Saturday, October 15, 2011

Soul Surfer

To tell you the truth, I wasn’t expecting much from Soul Surfer. For weeks, I found one excuse after another for not reviewing the movie. Frankly, most Christian films are not very entertaining. Well, I was wrong about Soul Surfer. Not only is it entertaining and inspirational, but it’s also flat out a solid piece of work. No, it’s not going to win an academy award, and it does contain some flaws; nevertheless, it has all the elements of a good movie.

Soul Surfer is what they call in the industry a crossover movie. It’s a rare bird. A film that can appeal to a primarily Christian audience but at the same time has the ability to reach a broader mainstream audience. And according to the results, Soul Surfer has been a big success earning over $44 million at the box office. There’s a fair amount of Christian content within the film, but it never overwhelms the story. Soul Surfer is not an excuse to be a church resource or study guide. It’s a real movie. The Christian content is authentic and works well within the story.

The film is based on the life of Bethany Hamilton, who lost her right arm in a shark attack off the coast of the Hawaiian Islands. AnnaSophia Robb plays Bethany in the film. Hamilton is a rising star in the world of competitive surfing. At the age of 13, after the attack, her life is in ruins. She’s a natural talent born to surf. She is also a committed Christian, who has to deal with why God would let this happen. Her identity is wrapped up in her pursuit of surfing, and without it her future is uncertain because she believes God made her to surf.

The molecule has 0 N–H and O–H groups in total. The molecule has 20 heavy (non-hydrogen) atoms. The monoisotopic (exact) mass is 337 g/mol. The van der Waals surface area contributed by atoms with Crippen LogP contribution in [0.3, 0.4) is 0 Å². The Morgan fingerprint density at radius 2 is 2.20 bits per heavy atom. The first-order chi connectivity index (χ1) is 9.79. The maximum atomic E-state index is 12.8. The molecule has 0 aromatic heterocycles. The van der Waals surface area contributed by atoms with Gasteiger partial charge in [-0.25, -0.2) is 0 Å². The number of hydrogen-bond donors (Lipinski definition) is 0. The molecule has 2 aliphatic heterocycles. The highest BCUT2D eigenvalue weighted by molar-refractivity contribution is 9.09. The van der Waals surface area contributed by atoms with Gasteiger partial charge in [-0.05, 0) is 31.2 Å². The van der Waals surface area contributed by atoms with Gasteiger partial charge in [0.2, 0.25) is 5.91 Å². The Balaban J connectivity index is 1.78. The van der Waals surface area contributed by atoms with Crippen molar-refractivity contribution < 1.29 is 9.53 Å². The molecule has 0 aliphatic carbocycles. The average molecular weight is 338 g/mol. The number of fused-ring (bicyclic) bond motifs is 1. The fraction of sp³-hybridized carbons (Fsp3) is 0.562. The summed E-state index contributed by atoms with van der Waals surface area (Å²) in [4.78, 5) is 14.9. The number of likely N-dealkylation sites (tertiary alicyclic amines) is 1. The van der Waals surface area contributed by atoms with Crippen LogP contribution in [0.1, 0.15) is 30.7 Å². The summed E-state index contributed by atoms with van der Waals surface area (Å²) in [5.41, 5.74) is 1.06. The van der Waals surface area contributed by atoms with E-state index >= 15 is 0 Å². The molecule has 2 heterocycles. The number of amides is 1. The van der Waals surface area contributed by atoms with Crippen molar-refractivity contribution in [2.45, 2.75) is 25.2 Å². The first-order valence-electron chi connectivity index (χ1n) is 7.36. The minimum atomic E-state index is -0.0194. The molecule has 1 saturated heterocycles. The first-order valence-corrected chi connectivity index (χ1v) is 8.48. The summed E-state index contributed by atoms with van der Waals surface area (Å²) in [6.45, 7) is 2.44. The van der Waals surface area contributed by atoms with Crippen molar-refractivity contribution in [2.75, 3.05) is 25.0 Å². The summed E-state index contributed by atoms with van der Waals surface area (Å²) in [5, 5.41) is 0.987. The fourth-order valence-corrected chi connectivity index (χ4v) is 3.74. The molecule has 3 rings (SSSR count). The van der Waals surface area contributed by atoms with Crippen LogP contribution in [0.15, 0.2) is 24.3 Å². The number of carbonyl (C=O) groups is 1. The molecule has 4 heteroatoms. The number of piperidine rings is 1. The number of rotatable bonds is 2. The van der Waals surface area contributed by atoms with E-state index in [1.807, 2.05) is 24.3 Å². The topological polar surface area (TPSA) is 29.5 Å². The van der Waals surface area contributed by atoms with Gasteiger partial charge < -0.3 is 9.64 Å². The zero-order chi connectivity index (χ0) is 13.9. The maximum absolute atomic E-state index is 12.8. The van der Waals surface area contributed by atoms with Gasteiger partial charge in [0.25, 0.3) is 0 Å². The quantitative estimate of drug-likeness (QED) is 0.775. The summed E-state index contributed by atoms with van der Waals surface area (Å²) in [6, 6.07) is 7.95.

Hamilton decides to fight back and continue to pursue her passion. Can she overcome her disability and become competitive? Soul Surfer is more of a sports movie than just a Christian film. In fact, you might think of it as Rocky, except with a lot of water.

Soul Surfer has an outstanding cast, which raises the overall quality of the film. The producers were wise to bring in top talent, such as Helen Hunt, who plays Bethany’s mother, Cheri Hamilton, and Dennis Quaid, who portrays Bethany’s father, Tom Hamilton. Rounding out the cast is Carrie Underwood, who plays Sarah Hill, the youth pastor who helps Bethany discover what’s really important in life.

Director, Sean McNamara, was determined to bring this story to the big screen after reading Bethany Hamilton’s 2004 biography, Soul Surfer. Finding the right studio and financing was a challenge.

Feeling that the story needed more punch, McNamara went back to the Hamilton’s and got details that were not in the book. That became the difference that made the film a reality.

Central to the story is the conflict that came after the shark attack—dealing with the pain, the family quarrelling, and how they had to come to terms with the events of that fateful day. This approach helped to lift Soul Surfer from being just another movie of the week. My only criticism is I wish they had pushed these themes a little bit harder.

What I also enjoyed about Soul Surfer is the sensational surfing segments. The cinematography is nothing short of brilliant. Of course, shooting in Hawaii doesn’t hurt. Just watching the surfing alone is worth the price of admission. I have no idea how they stay on those boards and perform their moves with such ease.

There you have it—quality acting, an outstanding story, great production values, a killer soundtrack, beautiful scenery, conflict, and one huge bad shark. So if you want to make a successful crossover movie that’s not afraid to mention faith and God, while at the same time never forgetting that it is a movie that has to entertain and captivate its audience, then your blueprint is Soul Surfer

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